ExoTheology & Space-Age Interpretations of the Bible

(religious implications of an inhabited universe)

“Jesus’ resurrection is about more than simply new hope being born inside of human consciousness. It is also about a change in our planet.”

[emphases mine]

Friday, April 9, 2010
The resurrection of Jesus and physical creation
By Rev. Ronald Rolheiser, OMI

Pierre Teilhard de Chardin was once asked by a critic why he so often mentioned atoms and molecules when he talked about Jesus. His answer: I am trying to formulate a Christology that is large enough to incorporate the full Christ, because Christ is not just an anthropological event but a cosmic phenomenon as well.

What does he mean by this? Essentially that Christ came into the world not just to save human beings and reshape human history, but to save and reshape the earth as well.

Christ came to save the world, not just the people living in it. We see the deep proof of this in the resurrection. Jesus was raised from death to life. A dead body was resurrected and that, clearly, has a dimension that goes beyond the mere psychological and spiritual.

We do not stand apart from the earth and it does not exist simply for our benefit, like a stage for the actor, to be abandoned once the play is over. Physical creation has value in itself, independent of us.

There is something radically physical in the resurrection. Simply put, when a dead body is raised to new life the physical structure of the universe is being altered; atoms and molecules are being rearranged. Thus, Jesus’ resurrection is about more than simply new hope being born inside of human consciousness. It is also about a change in our planet.

Granted, the Resurrection is about human hope. Without belief in the Resurrection there is no horizon and no promise beyond the asphyxiating confines of this life. The Resurrection opens us to possibilities beyond this life. It gives us a meta-future. But it gives a meta-future to the world, our planet, as well. Christ came to save the earth, not just those of us who live on it, and his resurrection is also about the future of this planet.

The earth too needs saving. How? From what? For what?

If we take Scripture seriously, we see that the earth is not just a stage upon which human beings get to work and play, something that has value only in relationship to us. Like humanity, it too is God’s work of art, God’s child. Indeed it is the matrix, the mother, the womb, from which we all spring.

Ultimately we, human persons, are only that part of God’s creation that has become self-conscious. We do not stand apart from the earth and it does not exist simply for our benefit, like a stage for the actor, to be abandoned once the play is over. Physical creation has value in itself, independent of us.

Scripture challenges us to recognize this, and not just so that we can insure ourselves a continued supply of air, water and food by better save-guarding the integrity of creation. Scripture asks us to recognize the intrinsic value of the earth itself. It has value in itself, apart from us, and it is destined to share eternity with us. It too will go to heaven.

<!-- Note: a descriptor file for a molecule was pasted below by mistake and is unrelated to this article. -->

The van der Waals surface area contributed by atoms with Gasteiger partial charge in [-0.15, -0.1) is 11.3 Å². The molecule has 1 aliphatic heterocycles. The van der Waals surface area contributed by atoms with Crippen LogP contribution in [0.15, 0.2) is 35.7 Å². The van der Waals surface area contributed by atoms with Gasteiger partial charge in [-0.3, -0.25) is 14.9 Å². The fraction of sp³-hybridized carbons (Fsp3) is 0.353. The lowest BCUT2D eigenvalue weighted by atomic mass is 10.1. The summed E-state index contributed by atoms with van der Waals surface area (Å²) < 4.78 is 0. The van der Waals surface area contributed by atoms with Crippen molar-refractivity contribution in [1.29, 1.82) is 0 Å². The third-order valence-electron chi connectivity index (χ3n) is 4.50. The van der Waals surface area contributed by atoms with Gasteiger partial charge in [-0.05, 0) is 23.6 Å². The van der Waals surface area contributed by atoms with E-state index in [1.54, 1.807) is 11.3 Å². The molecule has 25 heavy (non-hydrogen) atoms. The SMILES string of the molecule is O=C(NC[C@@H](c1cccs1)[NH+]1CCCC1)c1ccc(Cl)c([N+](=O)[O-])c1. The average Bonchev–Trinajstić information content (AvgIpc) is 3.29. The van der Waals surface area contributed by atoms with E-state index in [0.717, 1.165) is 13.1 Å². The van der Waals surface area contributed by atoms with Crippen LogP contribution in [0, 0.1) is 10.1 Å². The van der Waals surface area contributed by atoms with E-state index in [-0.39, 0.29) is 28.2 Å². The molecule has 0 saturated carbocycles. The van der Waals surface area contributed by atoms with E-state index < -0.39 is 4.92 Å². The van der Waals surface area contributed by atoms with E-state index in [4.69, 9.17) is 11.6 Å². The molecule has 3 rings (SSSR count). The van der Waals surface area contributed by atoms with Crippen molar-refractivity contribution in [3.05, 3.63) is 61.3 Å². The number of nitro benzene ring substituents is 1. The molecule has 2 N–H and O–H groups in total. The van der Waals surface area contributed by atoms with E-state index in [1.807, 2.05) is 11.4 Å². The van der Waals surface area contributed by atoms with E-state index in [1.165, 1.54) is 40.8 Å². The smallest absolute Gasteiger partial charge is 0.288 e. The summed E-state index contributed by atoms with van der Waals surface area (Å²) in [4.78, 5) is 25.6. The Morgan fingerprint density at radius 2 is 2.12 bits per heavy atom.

Moreover, like us, it is also time-bound, mortal, subject to decay, dying. Outside of an intervention from the outside it has no future. Science clearly teaches this. The laws of entropy tell us that the universe is running down, the sun is burning out, all energy is finite. The earth’s days are numbered, counted. It will take millions of years, but finitude is finitude. There will be an end to the earth as we know it. Like us, it will die. Outside of something being offered to it from the outside, it has no ultimate future.

This is what St. Paul refers to in the Epistle to the Romans when he tells us that creation, the physical cosmos, is subject to futility and, like humanity itself, is groaning and longing to be set free from its bondage to decay so as to enjoy the glorious liberty of the children of God. The Epistle to the Romans assures us that earth, our planet, will enjoy the same future as we will. In the Resurrection it too is given a new possibility, transformation and an eternal future.

But what will this look like? How will the earth be redeemed? It will be redeemed in just the same way that we are, through the resurrection of Jesus. The Resurrection brought into our world a new power, a new arrangement of things, a new hope, and something so radically novel that it can only be compared to what happened at the initial creation when our universe first started.

At the dawn of creation the atoms and molecules of this universe were made out of nothing, ex nihilo, nature took shape, and its reality and physical laws held sway from then on — until the resurrection of Jesus. Something new happened then, radically new, and that event (which in its core contained a radically physical component) touched every aspect of the universe, from the soul and psyche inside of every man and woman to the inner makeup inside of every atom and molecule.

In the resurrection of Jesus, the very atoms of the universe were rearranged. The laws of physics were somehow stunningly altered and because of that our planet now too has the possibility of eternal life.

Oblate of Mary Immaculate Father Ronald Rolheiser is a specialist in the field of spirituality and systematic theology. His website is http://www.ronrolheiser.com.

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